Palestinian Authority President Mahmoud Abbas has not decided who will replace Salam Fayyad as PA prime minister, sources in Ramallah said on Sunday.

Abbas is expected to begin consultations over the formation of a new government as soon as he returns from a visit to Kuwait, which begins on Monday, the sources said.

Fayyad submitted his resignation to Abbas on Saturday, ending months of tensions between the two men over several issues.

The tensions peaked with the resignation last month of PA Finance Minister Nabil Qassis.

Fayyad’s decision to accept Qassis’s resignation angered Abbas, who demanded that the finance minister be reinstated.

“President Abbas will hold consultations with representatives of various political factions over the formation of a new government,” a PA official in Ramallah said.

The official said that Abbas faced two options: appoint a new prime minister or himself head a unity government with Hamas.

If Abbas chooses the first option, the government would consist of independent figures or would be dominated by Fatah officials.

The names of two candidates for the premiership have popped up in recent weeks: Muhammad Mustafa, former chairman of the PLO’s Palestine Investment Fund and Rami Hamdallah, president of An-Najah University in Nablus.

But if Abbas goes for a unity government with Hamas – something that seems unlikely in light of tensions between Hamas and Fatah – he would head the government.

“If negotiations with Hamas over the formation of a unity government achieve progress, then we will have a national unity government,” the PA official told The Jerusalem Post. He pointed out that the most recent reconciliation accord between Hamas and Fatah, which was signed in Qatar in February 2012, envisages the establishment of a unity government headed by Abbas.

The official said that the new government would have to cope with a severe financial crisis resulting from huge debts to banks and failure of donor countries to fulfill their promises to help solve the crisis.

Fatah officials have welcomed Fayyad’s resignation, holding him responsible for the financial crisis in the Palestinian territories.

“It’s time that Fayyad step down,” said Amin Maqboul, a member of the Fatah Revolutionary Council. “We appreciate all his efforts to serve the Palestinians.”

Maqboul and other Fatah officials expressed hope that Fayyad’s departure from the scene would pave the way for the formation of a unity government with Hamas.

Hamas has demanded the removal of Fayyad as a condition for joining a unity government with Fatah.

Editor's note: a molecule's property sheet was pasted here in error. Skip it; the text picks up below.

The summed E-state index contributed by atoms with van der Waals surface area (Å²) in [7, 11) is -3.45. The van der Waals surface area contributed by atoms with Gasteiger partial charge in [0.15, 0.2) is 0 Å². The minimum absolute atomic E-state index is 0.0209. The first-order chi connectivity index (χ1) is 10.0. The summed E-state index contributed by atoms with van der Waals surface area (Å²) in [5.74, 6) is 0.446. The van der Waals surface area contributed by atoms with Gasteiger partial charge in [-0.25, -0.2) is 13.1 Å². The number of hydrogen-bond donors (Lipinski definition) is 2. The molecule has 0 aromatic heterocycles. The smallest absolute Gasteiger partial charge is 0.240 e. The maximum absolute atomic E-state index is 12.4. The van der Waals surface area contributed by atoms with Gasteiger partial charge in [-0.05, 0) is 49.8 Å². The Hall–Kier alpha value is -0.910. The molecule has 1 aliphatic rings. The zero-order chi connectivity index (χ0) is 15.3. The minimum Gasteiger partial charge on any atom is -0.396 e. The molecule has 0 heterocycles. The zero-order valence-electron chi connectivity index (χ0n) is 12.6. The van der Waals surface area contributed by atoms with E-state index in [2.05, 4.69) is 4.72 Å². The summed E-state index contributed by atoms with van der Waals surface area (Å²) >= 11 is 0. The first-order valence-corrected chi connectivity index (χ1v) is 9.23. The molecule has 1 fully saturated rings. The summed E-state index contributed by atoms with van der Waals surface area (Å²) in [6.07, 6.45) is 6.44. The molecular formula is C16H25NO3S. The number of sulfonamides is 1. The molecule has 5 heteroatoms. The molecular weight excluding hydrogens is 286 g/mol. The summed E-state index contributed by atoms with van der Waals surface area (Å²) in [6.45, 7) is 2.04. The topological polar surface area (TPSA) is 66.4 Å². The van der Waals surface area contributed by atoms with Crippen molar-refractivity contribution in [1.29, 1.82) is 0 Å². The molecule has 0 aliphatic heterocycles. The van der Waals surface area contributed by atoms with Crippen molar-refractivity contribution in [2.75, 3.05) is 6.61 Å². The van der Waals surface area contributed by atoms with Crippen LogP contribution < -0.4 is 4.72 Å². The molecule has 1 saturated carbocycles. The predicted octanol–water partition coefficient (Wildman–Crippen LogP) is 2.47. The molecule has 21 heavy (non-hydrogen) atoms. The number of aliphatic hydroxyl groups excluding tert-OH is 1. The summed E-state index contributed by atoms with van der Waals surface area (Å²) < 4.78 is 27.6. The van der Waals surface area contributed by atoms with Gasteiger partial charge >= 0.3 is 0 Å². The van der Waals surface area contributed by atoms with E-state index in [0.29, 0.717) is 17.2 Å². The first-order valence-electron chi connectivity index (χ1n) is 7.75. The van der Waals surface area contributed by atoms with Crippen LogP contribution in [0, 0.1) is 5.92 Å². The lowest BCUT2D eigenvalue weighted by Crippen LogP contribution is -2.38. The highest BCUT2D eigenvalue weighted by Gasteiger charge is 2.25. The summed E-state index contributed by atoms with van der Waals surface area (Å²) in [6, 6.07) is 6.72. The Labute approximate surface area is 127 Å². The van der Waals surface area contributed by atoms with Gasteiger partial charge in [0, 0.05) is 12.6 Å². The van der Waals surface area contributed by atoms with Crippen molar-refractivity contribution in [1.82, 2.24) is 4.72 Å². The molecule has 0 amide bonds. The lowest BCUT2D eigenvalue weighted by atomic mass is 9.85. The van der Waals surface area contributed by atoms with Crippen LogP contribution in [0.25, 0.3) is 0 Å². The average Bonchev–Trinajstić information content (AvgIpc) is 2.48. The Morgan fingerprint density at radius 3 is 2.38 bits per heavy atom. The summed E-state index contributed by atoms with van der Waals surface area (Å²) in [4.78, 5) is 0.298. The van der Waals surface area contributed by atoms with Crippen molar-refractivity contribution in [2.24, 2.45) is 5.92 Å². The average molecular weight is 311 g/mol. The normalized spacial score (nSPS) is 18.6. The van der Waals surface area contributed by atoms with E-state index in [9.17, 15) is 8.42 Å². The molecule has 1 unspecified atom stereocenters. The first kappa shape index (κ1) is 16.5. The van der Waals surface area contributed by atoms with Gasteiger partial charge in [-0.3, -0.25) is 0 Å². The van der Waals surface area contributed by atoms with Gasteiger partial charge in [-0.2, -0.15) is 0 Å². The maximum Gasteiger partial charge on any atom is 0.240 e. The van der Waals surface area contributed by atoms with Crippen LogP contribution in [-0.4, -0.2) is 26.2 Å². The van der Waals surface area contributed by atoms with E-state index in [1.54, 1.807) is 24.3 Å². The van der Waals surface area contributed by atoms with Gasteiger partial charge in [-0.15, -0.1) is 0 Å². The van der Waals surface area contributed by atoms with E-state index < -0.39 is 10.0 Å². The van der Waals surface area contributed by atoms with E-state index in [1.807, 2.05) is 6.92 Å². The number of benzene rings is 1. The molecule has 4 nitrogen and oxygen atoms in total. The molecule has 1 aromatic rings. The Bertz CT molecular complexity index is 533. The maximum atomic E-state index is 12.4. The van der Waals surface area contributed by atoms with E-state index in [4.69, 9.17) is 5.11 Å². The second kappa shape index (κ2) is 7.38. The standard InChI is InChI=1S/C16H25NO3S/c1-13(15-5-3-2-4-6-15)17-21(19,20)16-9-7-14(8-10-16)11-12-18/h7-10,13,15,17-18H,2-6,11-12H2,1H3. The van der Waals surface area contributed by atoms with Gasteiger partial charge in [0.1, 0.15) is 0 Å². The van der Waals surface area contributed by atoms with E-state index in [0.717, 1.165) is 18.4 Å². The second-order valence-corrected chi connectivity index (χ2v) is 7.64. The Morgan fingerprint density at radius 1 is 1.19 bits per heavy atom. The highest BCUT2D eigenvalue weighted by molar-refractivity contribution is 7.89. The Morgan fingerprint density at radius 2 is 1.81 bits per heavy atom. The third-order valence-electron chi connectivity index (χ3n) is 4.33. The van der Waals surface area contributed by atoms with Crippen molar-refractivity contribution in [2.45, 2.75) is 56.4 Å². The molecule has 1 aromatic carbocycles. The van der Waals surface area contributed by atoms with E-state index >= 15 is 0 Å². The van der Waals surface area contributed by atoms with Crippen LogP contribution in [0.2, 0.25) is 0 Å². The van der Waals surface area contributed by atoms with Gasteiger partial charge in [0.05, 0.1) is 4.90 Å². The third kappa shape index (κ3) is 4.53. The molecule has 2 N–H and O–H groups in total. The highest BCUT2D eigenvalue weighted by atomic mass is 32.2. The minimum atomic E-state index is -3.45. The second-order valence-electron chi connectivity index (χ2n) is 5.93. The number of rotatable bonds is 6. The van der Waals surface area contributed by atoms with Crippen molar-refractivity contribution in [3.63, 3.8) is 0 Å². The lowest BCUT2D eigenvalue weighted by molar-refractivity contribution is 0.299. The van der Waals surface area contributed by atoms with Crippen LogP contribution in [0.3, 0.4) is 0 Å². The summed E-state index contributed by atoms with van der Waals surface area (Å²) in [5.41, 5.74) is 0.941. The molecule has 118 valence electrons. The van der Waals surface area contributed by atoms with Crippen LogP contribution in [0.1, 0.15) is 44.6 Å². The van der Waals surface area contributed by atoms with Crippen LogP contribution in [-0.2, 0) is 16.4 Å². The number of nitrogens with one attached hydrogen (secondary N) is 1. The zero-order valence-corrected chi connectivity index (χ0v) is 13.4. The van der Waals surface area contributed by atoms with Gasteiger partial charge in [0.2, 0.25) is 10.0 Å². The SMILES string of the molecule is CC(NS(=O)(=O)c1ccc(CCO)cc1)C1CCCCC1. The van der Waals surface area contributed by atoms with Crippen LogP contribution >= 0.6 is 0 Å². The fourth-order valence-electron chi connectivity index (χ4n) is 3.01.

Fatah, on the other hand, had repeatedly called on Abbas to fire Fayyad from the small Third Way party, and replace him with a prime minister from Fatah.

Muhammad Daraghmeh, a political analyst, predicted that Fayyad’s resignation would not pave the way for unity between the two big movements.

He told the Palestinian daily Al-Quds that the resignation was the result of a power struggle between Fayyad and Abbas.

Another analyst, Talal Okal, did not rule out the possibility that Abbas may ask Fayyad to form a new government.

He, too, said the resignation was not linked to attempts to achieve reconciliation between Hamas and Fatah.

Sufian Abu Zayda, a prominent Fatah official, said that US “stupidity” had contributed to Fayyad’s resignation.

Abu Zayda and other Fatah officials expressed outrage over US attempts to exert pressure on Abbas to keep Fayyad in office.

Last weekend, US Secretary of State John Kerry phoned Abbas and urged him not to accept Fayyad’s resignation – a request that PA and Fatah officials strongly denounced as “degrading.”

“Fayyad did not want to be seen as someone who has been imposed on the Palestinians and Fatah by the Americans,” Abu Zayda said.

“On the other hand, Abbas cannot afford to be seen as someone who succumbed to US pressure.”

Jonathan Schanzer, vice president of research at the Foundation for Defense of Democracies, said Fayyad’s resignation represented a blow to Kerry’s efforts to persuade Abbas to keep him in his position.

“He lobbied strenuously to prevent this, and he failed.

This is a troubling indication of the new secretary of state’s ability to influence events in other areas, such as diplomacy,” Schanzer said.

He added that none of the candidates on the short list to replace Fayyad were viable reformers. “Whether Mohammad Mustafa, [former PA public works and housing minister] Azzam al- Ahmed or even Rami Hamdallah, it is significantly less likely that the new prime minister challenges Abbas on matters of transparency and reform,” he said.

The appointment of a new prime minister would still not satisfy concerns of legislators on Capitol Hill regarding the looming succession crisis in the PA, Schanzer said.

“If Abbas was unfit to lead, the new prime minister would not replace him according to Palestinian law.

Rather, it would be the speaker of the Palestinian Parliament, Aziz Dweik [of Hamas], who would hold the position for 60 days. This would likely trigger a crisis that US legislators are trying to avoid.”

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